Large populations of clover mites (Bryobia praetiosa) can be reduced by providing supplemental watering to areas where clover mites develop, such as dry areas at the base of sun exposed walls and around evergreens. Planting flowerbeds with plants that are not attractive to clover mites might be helpful, including but not limited to: geranium, chrysanthemum, zinnia, marigold, salvia, rose, petunia or shrubs such as barberry, juniper and yew (Gomez and Mizell, 2021). Tolerate European red mite (Panonychus ulmi) activity whenever possible in ornamental landscapes, as many effective predators and natural enemies typically reduce their populations. Choosing reduced risk pesticides when managing European red mite or other pests on these hosts will help preserve natural enemy populations which are very important in managed landscapes.

Dry conditions or drought favors most or nearly all spider mites, including the honeylocust spider mite (Platytetranychus multidigituli). They feed more under dry conditions, and the lower humidity allows them to evaporate excess water through excretion. Do not plant honeylocust at dry sites if spider mites are a concern. Most spider mite natural enemies require more humid conditions and are stressed by periods of drought. Plants stressed by drought can also change chemically in ways that make them more nutritious to spider mites, thus favoring their populations. Adequate watering of plants during dry conditions can help to limit the impact of drought stress on spider mite outbreaks. Hose plants periodically with a forceful jet of water, which may also physically remove and kill mites, as well as remove dust collecting on foliage that may interfere with the efficacy of mite predators (Cranshaw and Sclar, 2014).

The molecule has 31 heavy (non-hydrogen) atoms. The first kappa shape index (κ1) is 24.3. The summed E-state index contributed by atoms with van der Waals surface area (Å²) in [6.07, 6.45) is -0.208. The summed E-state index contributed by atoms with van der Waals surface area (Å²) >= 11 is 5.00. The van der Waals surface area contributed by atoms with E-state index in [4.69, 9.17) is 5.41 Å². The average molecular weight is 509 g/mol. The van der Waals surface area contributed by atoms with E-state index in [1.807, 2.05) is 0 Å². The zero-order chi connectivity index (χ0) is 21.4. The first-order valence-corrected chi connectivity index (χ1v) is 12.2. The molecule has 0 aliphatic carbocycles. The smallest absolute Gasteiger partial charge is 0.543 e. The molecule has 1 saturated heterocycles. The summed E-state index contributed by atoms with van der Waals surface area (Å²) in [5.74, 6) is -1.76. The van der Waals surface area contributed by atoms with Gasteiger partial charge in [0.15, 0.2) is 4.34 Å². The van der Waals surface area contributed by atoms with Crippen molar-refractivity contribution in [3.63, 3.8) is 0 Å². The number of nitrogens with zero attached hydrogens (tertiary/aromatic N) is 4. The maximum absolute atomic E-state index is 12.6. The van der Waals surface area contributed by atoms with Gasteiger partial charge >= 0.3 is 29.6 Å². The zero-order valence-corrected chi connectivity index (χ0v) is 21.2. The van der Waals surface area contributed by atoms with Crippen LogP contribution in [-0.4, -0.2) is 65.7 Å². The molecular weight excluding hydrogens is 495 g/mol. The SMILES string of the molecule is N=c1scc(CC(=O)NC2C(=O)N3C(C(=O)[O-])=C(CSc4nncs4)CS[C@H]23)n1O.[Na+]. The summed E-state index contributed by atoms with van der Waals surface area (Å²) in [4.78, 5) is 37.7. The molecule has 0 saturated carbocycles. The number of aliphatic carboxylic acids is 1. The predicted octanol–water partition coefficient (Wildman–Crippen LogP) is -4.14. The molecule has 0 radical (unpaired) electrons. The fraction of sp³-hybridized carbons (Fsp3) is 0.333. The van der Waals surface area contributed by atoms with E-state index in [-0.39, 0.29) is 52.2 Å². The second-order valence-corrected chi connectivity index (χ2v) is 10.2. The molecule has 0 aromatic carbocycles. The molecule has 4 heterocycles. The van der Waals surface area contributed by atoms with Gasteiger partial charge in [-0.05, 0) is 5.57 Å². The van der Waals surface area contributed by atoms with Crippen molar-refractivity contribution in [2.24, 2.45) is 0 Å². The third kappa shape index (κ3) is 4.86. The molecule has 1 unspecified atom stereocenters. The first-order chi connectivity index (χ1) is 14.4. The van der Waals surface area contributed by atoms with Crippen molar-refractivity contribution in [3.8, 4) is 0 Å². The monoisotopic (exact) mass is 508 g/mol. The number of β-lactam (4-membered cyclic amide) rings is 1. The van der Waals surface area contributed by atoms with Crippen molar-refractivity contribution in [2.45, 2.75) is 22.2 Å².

Natural Enemies & Biological Control: 

The clover mite (Bryobia praetiosa) has important predators. Take this into consideration if selecting chemical management options on plants in the landscape. A mite predator, lady beetles, and lacewings are all noted to be significant natural enemies of the European red mite (Panonychus ulmi). Orius insidiosus, Stethorus punctum, Amblyseius fallacis, Agistemis fleschneri, and Zetzellia mali are all predators of the European red mite that have been reported in the US. Many are negatively impacted by chemical management of the European red mite, so limit chemical applications to reduced risk options only to preserve natural enemy populations that are very important in regulating the populations of this introduced spider mite.

Additional natural enemies of the honeylocust spider mite (Platytetranychus multidigituli) include lacewing larvae, minute pirate bugs, spiders, predatory thrips, predatory midges, and certain species of lady beetles. An additional predator of honeylocust spider mites includes Zetzellia mali, a predatory mite in the Family Stigmaeidae; however, phytoseiid mites are thought to offer greater management of honeylocust spider mite populations. If chemical management is deemed necessary, select reduced risk options in order to preserve natural enemies and predatory mites to help reduce populations of the honeylocust spider mite.

Populations of southern red mite (Oligonychus ilicis) can be impacted by natural predators. Of those, some information is known about their predatory mite (Phytoseiidae) natural enemies. Laboratory studies of Iphiseiodes zuluagai, Euseius citrifolius, and Amblyseius herbicolus have been conducted and revealed that the adult female life stage of each of those species are the most effective at eating the southern red mite, prefering to feed on their larvae. However, the nymph, adult male, and larval life stages of each of the predatory mites will also feed on southern red mite (Franco et al., 2007). Much of this research, however, has been done in the context of coffee plants. In Brazil, the southern red mite is known as the coffee red spider mite.